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The U.S. will begin looking to expand its Trade Africa initiative beyond the EAC, which comprises Burundi, Kenya, Rwanda, Tanzania and Uganda, and is considering changes to the African Growth and Opportunity Act.
Lawmakers approved a one-week extension of DHS appropriations late Feb. 27 amid an effort by Republicans to prevent enforcement of the immigration-related executive orders that President Obama issued in late 2014.
While supporters of trade promotion authority legislation had hoped it would be formally introduced by the end of February, press reports indicate that a disagreement between two key lawmakers has stalled forward progress.
The International Trade Commission has announced the launch of a pilot program to test the use of expedited procedures for evaluating and ruling on whether new and redesigned products are covered by remedial orders issued for patent infringement or other violations of Section 337 of the 1930 Tariff Act.
While the U.S. is now allowing imports of a wide range of goods from Cuba, importers should be aware that those shipments may come at a high cost.
A tentative agreement on a new labor contract announced Feb. 20 will allow normal cargo operations to resume at 29 West Coast ports, but it could be weeks or even months before the existing backlog is cleared.
A 90-day joint operation targeting foreign-made vehicles and equipment imported without proper emission controls yielded the seizure or exportation back to the country of origin of more than 730 items, including ATVs, motorcycles, engines and generators, and more than $57,000 in penalties.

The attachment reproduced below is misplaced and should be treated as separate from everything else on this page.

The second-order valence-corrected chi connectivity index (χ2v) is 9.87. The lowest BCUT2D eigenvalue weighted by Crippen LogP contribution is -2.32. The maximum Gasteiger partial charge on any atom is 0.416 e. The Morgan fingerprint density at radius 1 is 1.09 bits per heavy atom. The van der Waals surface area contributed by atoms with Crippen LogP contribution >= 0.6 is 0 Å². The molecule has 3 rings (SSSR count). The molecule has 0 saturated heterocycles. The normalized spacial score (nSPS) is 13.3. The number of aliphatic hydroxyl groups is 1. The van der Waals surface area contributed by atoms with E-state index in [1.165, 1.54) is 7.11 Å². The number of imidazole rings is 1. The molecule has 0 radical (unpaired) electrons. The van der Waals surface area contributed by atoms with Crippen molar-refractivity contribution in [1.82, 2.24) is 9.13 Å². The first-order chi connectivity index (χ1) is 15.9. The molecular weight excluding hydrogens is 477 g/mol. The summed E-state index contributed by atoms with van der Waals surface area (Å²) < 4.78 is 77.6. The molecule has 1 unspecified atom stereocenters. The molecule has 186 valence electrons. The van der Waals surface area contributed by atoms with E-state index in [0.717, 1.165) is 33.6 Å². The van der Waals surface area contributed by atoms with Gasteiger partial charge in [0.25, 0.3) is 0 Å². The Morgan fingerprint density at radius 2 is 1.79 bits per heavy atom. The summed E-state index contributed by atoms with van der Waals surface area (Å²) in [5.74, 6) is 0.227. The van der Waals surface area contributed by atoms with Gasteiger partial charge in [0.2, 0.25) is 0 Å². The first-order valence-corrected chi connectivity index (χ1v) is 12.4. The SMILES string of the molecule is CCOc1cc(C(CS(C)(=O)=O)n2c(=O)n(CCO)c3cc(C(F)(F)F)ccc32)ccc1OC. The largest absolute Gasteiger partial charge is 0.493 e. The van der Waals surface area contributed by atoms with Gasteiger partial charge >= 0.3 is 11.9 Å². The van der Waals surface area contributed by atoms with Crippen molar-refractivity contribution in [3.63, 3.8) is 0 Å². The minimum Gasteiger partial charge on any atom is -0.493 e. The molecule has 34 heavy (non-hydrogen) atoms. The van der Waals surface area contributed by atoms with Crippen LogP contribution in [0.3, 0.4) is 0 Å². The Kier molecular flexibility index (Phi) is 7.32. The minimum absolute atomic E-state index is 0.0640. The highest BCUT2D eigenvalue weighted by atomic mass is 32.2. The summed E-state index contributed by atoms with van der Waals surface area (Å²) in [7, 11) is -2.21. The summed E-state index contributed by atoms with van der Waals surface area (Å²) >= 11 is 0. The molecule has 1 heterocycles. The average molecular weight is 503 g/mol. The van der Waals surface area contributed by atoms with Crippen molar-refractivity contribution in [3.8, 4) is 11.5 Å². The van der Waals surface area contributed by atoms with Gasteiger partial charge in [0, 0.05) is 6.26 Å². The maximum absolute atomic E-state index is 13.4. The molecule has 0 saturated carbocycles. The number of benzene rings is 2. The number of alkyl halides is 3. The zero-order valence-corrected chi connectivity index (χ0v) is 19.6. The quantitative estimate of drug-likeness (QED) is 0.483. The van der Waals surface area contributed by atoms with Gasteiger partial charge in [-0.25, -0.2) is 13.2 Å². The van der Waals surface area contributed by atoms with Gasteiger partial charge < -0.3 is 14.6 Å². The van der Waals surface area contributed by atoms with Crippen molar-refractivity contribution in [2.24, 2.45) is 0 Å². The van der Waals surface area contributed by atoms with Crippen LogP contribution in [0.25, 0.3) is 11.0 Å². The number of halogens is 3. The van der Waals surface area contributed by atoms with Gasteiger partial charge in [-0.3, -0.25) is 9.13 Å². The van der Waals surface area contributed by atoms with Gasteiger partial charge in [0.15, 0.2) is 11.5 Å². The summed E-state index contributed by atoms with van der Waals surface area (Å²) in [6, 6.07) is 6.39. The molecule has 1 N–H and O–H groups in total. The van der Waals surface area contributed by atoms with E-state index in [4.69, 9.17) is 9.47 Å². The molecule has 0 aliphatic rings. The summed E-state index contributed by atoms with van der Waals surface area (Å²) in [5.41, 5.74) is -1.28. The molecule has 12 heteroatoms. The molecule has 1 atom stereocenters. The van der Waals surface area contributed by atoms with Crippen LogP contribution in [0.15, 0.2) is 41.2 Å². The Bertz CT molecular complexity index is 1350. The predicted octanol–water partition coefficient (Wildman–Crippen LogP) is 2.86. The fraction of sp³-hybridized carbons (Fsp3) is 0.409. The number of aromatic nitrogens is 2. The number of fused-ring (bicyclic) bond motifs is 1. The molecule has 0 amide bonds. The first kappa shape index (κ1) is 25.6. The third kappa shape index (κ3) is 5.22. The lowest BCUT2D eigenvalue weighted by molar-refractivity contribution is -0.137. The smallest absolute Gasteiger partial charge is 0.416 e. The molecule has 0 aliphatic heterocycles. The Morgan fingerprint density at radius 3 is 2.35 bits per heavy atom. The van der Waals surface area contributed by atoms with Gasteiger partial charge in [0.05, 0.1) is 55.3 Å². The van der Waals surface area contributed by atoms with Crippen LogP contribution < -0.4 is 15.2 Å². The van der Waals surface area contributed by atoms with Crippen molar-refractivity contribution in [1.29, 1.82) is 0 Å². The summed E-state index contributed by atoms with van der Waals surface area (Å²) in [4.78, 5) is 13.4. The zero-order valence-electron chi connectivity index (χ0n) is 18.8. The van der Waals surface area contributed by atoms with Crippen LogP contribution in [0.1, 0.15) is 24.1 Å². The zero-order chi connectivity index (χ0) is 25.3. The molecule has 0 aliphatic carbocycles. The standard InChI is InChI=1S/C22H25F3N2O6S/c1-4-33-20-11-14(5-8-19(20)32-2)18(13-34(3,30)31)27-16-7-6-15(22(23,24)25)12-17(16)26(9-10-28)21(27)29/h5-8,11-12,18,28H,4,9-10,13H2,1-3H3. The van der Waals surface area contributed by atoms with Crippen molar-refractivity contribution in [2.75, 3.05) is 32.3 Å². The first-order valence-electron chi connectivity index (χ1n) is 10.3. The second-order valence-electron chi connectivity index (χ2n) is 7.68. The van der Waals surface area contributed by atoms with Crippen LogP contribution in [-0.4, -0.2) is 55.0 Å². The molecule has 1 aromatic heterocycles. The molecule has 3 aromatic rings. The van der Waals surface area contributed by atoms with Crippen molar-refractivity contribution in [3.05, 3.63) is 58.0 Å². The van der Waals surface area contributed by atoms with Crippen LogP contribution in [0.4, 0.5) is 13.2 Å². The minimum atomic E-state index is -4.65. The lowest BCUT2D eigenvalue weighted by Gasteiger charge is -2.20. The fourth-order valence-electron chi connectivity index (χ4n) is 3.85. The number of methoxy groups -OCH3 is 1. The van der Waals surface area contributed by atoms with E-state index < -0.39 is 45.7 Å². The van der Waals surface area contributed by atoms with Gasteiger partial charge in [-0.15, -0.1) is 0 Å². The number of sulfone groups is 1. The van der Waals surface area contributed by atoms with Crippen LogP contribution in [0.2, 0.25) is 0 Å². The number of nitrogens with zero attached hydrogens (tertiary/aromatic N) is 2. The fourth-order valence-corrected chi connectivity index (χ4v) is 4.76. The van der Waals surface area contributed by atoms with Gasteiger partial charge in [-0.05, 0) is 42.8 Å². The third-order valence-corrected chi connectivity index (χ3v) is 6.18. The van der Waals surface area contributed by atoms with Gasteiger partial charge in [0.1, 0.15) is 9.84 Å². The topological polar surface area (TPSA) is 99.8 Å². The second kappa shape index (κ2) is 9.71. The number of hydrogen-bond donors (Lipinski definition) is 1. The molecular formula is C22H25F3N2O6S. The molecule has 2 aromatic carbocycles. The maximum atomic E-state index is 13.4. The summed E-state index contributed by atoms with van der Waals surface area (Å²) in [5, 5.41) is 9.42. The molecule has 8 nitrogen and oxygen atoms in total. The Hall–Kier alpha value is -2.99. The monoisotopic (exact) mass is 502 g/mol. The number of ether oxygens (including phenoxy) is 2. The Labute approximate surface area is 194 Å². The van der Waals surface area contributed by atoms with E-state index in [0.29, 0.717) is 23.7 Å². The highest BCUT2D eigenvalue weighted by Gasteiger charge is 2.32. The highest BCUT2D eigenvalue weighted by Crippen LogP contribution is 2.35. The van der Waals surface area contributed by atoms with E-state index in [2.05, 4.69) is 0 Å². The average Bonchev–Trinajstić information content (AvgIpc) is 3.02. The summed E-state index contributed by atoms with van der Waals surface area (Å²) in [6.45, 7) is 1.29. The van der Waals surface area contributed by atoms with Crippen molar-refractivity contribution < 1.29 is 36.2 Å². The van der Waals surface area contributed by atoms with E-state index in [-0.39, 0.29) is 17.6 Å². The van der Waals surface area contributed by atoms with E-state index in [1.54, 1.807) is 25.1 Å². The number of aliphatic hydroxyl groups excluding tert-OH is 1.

The ruling by the Court of Appeals for the Federal Circuit distinguished between those who enter goods (e.g., the importer of record) and those who introduce goods into U.S. commerce and broadly defined the latter, thereby extending to import managers, compliance officers, business owners and others personal liability for fraudulently or negligently providing information on company imports.
The International Trade Commission has issued its proposed recommendations regarding modifications to the Harmonized Tariff Schedule of the U.S. that will be necessary to implement 234 amendments to the Harmonized System that are expected to go into force for World Customs Organization members as of Jan. 1, 2017.
U.S. Customs and Border Protection is urging importers to review their imports of wooden chests from China, including those classified under HTSUS subheadings 9403.50 and 9403.60, to determine whether they fall within the scope of the antidumping and countervailing duty orders on wooden bedroom furniture from China.
The report addresses one of the most frequently raised objections to such pacts – that they encourage the transfer of manufacturing jobs and operations to locales with lower labor standards – as part of an effort to generate support for the Trans-Pacific Partnership agreement expected to be concluded and possibly moved through Congress later this year.
The State Department’s Bureau of Economic and Business Affairs posted to its website Feb. 13 information on the goods and services that may now be imported from Cuba in accordance with the policy changes announced by President Obama on Dec. 17, 2014.
This case illustrates the increasing use of the False Claims Act to pursue the fraudulent avoidance of tariffs and other import charges.